5 Stars - Highly Recommended / The Next Best Book
Glen Duncan does good Werewolf. Man, oh man, does he do good Werewolf.
A huge fan of Glen Duncan's previous novels (I, Lucifer; Death of an Ordinary Man; Weathercock; A Day and a Night and a Day), I went ahead and took a shot at securing a review copy of his newest novel, The Last Werewolf. When it arrived, I broke every review policy I have and placed it on the top of the TBR pile... and I am so happy that I did.
Duncan does not hold back in this violent, moody, and not surprisingly intellectual look at what it means to be hunted as the last of your kind. After decades of running from WOCOP Hunters (an organization whose number one goal is to drive werewolves into extinction), Jacob Marlowe, upon discovering that he is the last, has finally lost the will to go on. He plans to make the best of the next few days leading up to the full moon, and fall quietly into the hands of Grainier - head of WOCOP with a personal grudge against Marlowe.
Of course, things don't work out the way Marlowe plans and Grainier finds a way to get Marlowe's head back into the game, ensuring the final hunt will be one worth savoring.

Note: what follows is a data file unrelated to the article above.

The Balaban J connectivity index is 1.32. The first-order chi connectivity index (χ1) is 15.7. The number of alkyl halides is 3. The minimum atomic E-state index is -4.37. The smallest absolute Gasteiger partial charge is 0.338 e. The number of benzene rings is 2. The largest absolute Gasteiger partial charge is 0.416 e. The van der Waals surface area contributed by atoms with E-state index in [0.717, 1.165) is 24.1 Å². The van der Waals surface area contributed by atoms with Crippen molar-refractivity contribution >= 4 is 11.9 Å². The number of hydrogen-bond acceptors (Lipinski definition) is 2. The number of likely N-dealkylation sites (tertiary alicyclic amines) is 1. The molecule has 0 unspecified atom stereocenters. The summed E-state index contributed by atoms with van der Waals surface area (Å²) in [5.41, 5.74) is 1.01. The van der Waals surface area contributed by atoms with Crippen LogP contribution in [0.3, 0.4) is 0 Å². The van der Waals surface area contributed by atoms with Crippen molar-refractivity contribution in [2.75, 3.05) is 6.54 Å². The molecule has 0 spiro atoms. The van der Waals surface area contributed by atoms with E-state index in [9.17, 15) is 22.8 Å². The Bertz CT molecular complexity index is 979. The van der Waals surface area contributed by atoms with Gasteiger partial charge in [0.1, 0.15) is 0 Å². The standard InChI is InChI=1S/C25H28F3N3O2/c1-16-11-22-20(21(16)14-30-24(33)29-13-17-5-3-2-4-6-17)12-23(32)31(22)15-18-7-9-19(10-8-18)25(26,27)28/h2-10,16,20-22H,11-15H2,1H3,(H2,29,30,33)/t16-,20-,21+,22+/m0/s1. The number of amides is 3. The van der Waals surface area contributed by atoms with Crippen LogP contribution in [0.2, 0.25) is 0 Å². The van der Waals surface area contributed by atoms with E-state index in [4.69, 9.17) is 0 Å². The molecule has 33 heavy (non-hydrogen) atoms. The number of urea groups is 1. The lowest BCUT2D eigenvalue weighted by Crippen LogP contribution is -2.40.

In my opinion, The Last Werewolf rises above most "monster" novels. It focuses more on the human side of The Curse, entertaining the idea that werewolves retain their human thought processes throughout the entire transformation. Do not confuse it with other novels that share it's subject matter - it's unlike any that has come before. Duncan is on a quest to redefine werewolf - as a tortured, purposeful creature.
When I started the novel, I tweeted #thelastwerewolf as a hashtag for anyone who was hungry for a taste of the writing. Duncan's skillful phrasing jumps off the page and inserts itself into your brain like no other. Like many of his previous novels, there are trickles of atheism that weave their way through the story in the form of beautifully crafted one liners that scream to be shared:
"Every now and then you look out at the world and know its gods have gone utterly elsewhere."
"Humans go to their graves with none of the big questions answered. Why should werewolves fare any better?"
"The universe demands some sort of deal."
A powerful look at survival, loneliness, guilt, and love in the face of the unknown. How do you come to terms with yourself when you don't know what you are or how your kind came to be? How do you quiet all the questions?